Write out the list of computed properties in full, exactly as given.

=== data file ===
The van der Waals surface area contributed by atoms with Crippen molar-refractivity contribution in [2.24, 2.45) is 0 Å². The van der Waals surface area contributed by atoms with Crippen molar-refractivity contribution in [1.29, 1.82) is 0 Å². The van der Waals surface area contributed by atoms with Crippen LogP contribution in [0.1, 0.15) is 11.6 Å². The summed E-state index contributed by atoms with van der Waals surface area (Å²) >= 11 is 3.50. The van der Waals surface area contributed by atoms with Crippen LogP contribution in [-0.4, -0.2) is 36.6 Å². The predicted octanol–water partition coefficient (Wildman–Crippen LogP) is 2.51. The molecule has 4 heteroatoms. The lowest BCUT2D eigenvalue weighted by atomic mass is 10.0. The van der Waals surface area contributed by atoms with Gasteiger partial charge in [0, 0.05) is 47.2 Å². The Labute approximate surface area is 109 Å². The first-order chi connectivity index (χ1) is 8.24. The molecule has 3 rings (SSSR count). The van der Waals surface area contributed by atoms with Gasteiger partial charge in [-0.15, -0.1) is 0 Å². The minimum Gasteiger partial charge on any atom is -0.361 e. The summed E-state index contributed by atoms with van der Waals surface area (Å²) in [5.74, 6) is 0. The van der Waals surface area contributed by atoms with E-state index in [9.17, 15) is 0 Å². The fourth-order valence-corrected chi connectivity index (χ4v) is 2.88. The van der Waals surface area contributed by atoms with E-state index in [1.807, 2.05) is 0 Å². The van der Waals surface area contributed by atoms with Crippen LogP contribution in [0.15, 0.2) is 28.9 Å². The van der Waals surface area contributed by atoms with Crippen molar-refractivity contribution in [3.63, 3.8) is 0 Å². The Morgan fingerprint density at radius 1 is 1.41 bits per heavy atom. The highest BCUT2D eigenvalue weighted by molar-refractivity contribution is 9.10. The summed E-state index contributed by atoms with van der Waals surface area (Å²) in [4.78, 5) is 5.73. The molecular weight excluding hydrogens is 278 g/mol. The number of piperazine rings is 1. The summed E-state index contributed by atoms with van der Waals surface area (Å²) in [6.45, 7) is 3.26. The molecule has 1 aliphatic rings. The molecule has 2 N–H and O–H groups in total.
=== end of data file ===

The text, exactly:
The van der Waals surface area contributed by atoms with Crippen molar-refractivity contribution in [2.24, 2.45) is 0 Å². The van der Waals surface area contributed by atoms with Crippen molar-refractivity contribution in [1.29, 1.82) is 0 Å². The van der Waals surface area contributed by atoms with Crippen LogP contribution in [0.1, 0.15) is 11.6 Å². The summed E-state index contributed by atoms with van der Waals surface area (Å²) >= 11 is 3.50. The van der Waals surface area contributed by atoms with Crippen LogP contribution in [-0.4, -0.2) is 36.6 Å². The predicted octanol–water partition coefficient (Wildman–Crippen LogP) is 2.51. The molecule has 4 heteroatoms. The lowest BCUT2D eigenvalue weighted by atomic mass is 10.0. The van der Waals surface area contributed by atoms with Gasteiger partial charge in [0, 0.05) is 47.2 Å². The Labute approximate surface area is 109 Å². The first-order chi connectivity index (χ1) is 8.24. The molecule has 3 rings (SSSR count). The van der Waals surface area contributed by atoms with Gasteiger partial charge in [-0.15, -0.1) is 0 Å². The minimum Gasteiger partial charge on any atom is -0.361 e. The summed E-state index contributed by atoms with van der Waals surface area (Å²) in [5.74, 6) is 0. The van der Waals surface area contributed by atoms with E-state index in [9.17, 15) is 0 Å². The fourth-order valence-corrected chi connectivity index (χ4v) is 2.88. The van der Waals surface area contributed by atoms with E-state index in [1.807, 2.05) is 0 Å². The van der Waals surface area contributed by atoms with Crippen LogP contribution in [0.15, 0.2) is 28.9 Å². The van der Waals surface area contributed by atoms with Crippen molar-refractivity contribution in [3.63, 3.8) is 0 Å². The Morgan fingerprint density at radius 1 is 1.41 bits per heavy atom. The highest BCUT2D eigenvalue weighted by molar-refractivity contribution is 9.10. The summed E-state index contributed by atoms with van der Waals surface area (Å²) in [4.78, 5) is 5.73. The molecular weight excluding hydrogens is 278 g/mol. The number of piperazine rings is 1. The summed E-state index contributed by atoms with van der Waals surface area (Å²) in [6.45, 7) is 3.26. The molecule has 1 aliphatic rings. The molecule has 2 N–H and O–H groups in total.